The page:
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Google & Meta’s Ad Revenue Costs Publishers $21.9B, Study Says

A new study released by Columbia University found Google and Meta owe a minimum of $21.9 billion yearly to news channels to account for the ad revenue generated by their search traffic.

The amount was a “conservative” estimate, say researchers, who say that Facebook should compensate publishers $2.9 billion to use their content, while Google should pay around $15.6 to $18.8 billion yearly.

Calculations were based on their aggregate advertising revenue, equalling 6.6% of Meta’s profits and 17.5% of Google Search’s earnings.

“We find overwhelming evidence that the value of news is being appropriated by Google and Meta in excess of long-standing norms of how jointly created surplus value should be shared,” researchers shared.

The study was released at a time when other countries are looking into passing legislation that would force Big Tech companies to share earnings with publishers.

In 2021, Australia became a trailblazer when it passed a law making tech companies negotiate content agreements with publishers.

California followed suit when lawmakers voted to instate the California Journalism Preservation Act, which would demand “online platforms” to pay a “journalism usage fee” to outlets whose content exists on their platforms.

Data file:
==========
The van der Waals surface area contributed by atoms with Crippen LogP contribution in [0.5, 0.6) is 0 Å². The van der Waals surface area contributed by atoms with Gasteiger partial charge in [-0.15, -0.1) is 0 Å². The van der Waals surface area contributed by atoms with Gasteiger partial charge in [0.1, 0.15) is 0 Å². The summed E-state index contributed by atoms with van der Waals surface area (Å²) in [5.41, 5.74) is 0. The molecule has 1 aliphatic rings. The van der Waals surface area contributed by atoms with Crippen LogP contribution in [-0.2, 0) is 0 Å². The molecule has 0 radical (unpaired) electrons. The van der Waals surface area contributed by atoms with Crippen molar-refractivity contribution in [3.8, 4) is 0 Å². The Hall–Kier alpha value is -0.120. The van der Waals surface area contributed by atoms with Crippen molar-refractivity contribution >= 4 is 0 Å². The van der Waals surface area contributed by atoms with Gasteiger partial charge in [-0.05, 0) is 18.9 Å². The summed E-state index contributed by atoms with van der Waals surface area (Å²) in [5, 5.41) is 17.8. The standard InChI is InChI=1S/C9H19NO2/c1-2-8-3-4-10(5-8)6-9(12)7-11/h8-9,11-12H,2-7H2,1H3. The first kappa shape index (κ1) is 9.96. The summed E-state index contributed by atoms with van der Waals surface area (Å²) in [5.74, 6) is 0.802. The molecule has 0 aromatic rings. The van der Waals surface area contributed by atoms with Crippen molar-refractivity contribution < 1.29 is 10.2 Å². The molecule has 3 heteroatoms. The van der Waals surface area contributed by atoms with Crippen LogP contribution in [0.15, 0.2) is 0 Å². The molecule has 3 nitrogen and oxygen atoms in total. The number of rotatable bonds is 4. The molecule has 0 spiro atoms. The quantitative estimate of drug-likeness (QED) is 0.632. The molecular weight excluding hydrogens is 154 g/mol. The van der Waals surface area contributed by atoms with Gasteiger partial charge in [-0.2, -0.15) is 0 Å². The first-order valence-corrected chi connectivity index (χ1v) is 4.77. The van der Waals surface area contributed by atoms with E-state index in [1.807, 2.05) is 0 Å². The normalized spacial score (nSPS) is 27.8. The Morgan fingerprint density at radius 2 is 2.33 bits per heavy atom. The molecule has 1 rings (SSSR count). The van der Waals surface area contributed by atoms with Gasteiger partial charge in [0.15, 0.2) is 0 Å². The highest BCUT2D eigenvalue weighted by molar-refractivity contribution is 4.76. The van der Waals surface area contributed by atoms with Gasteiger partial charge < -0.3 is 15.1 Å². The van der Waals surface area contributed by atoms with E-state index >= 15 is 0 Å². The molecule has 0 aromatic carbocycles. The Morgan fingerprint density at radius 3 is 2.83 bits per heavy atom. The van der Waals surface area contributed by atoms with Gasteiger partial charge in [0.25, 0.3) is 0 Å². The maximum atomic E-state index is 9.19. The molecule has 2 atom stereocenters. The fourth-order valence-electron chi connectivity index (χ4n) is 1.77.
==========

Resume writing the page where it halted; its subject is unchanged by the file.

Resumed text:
Over in Canada, Meta reacted to a similar law by removing news content from its platforms.

Back in the U.S., a bipartisan group of American lawmakers drafted the Journalism Competition & Preservation Act, granting news publishers to negotiate with Big Tech firms to use their content collectively.

Within the study, the academics analysed “recent agreements between news outlets and Google and Meta (previously known as Facebook), as well as with a database of licensing agreements made over recent decades for similar content-based products.”

The researchers shared that with these agreements, a 50% share would be an industry norm “fair revenue split” between the tech platforms and publishers.

According to Rod Sims, the former Australian Competition and Consumer Commission chairman, the study was “timely and very helpful.”

“It is clear on its assumptions and methodology, and so can promote a well-informed debate on what Google and Meta owe publishers for their news media content. Their approach is logical,” he said. “The debate is no longer over whether the platforms should pay, but about how much. This paper is an extremely thoughtful contribution to this debate.”

Google spokeswoman Jenn Crider disagreed and asserted that the study was “based on inaccurate assumptions, debunked data, and basic errors, in support of a biased conclusion.”

“In reality, less than 2% of all Searches are news related, and we don’t run ads or make money on the vast majority of them,” Crider said.

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